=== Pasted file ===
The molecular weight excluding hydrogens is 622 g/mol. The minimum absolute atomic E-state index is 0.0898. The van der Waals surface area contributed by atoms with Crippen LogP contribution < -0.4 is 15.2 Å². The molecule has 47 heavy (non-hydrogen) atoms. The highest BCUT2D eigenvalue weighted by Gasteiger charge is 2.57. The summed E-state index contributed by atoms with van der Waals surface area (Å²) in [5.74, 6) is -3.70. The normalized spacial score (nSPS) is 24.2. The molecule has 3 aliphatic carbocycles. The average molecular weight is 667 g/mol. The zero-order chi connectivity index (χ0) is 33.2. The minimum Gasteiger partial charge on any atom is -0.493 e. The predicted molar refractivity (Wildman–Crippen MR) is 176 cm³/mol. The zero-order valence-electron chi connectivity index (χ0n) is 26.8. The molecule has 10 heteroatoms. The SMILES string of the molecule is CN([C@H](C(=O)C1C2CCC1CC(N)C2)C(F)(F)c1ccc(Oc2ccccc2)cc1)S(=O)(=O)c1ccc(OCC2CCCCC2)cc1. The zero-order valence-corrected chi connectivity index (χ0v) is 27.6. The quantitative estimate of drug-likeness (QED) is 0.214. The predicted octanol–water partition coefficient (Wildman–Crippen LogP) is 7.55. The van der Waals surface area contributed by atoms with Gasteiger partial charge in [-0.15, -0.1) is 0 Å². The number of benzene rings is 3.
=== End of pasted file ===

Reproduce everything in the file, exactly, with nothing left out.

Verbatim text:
The molecular weight excluding hydrogens is 622 g/mol. The minimum absolute atomic E-state index is 0.0898. The van der Waals surface area contributed by atoms with Crippen LogP contribution < -0.4 is 15.2 Å². The molecule has 47 heavy (non-hydrogen) atoms. The highest BCUT2D eigenvalue weighted by Gasteiger charge is 2.57. The summed E-state index contributed by atoms with van der Waals surface area (Å²) in [5.74, 6) is -3.70. The normalized spacial score (nSPS) is 24.2. The molecule has 3 aliphatic carbocycles. The average molecular weight is 667 g/mol. The zero-order chi connectivity index (χ0) is 33.2. The minimum Gasteiger partial charge on any atom is -0.493 e. The predicted molar refractivity (Wildman–Crippen MR) is 176 cm³/mol. The zero-order valence-electron chi connectivity index (χ0n) is 26.8. The molecule has 10 heteroatoms. The SMILES string of the molecule is CN([C@H](C(=O)C1C2CCC1CC(N)C2)C(F)(F)c1ccc(Oc2ccccc2)cc1)S(=O)(=O)c1ccc(OCC2CCCCC2)cc1. The zero-order valence-corrected chi connectivity index (χ0v) is 27.6. The quantitative estimate of drug-likeness (QED) is 0.214. The predicted octanol–water partition coefficient (Wildman–Crippen LogP) is 7.55. The van der Waals surface area contributed by atoms with Gasteiger partial charge in [-0.15, -0.1) is 0 Å². The number of benzene rings is 3.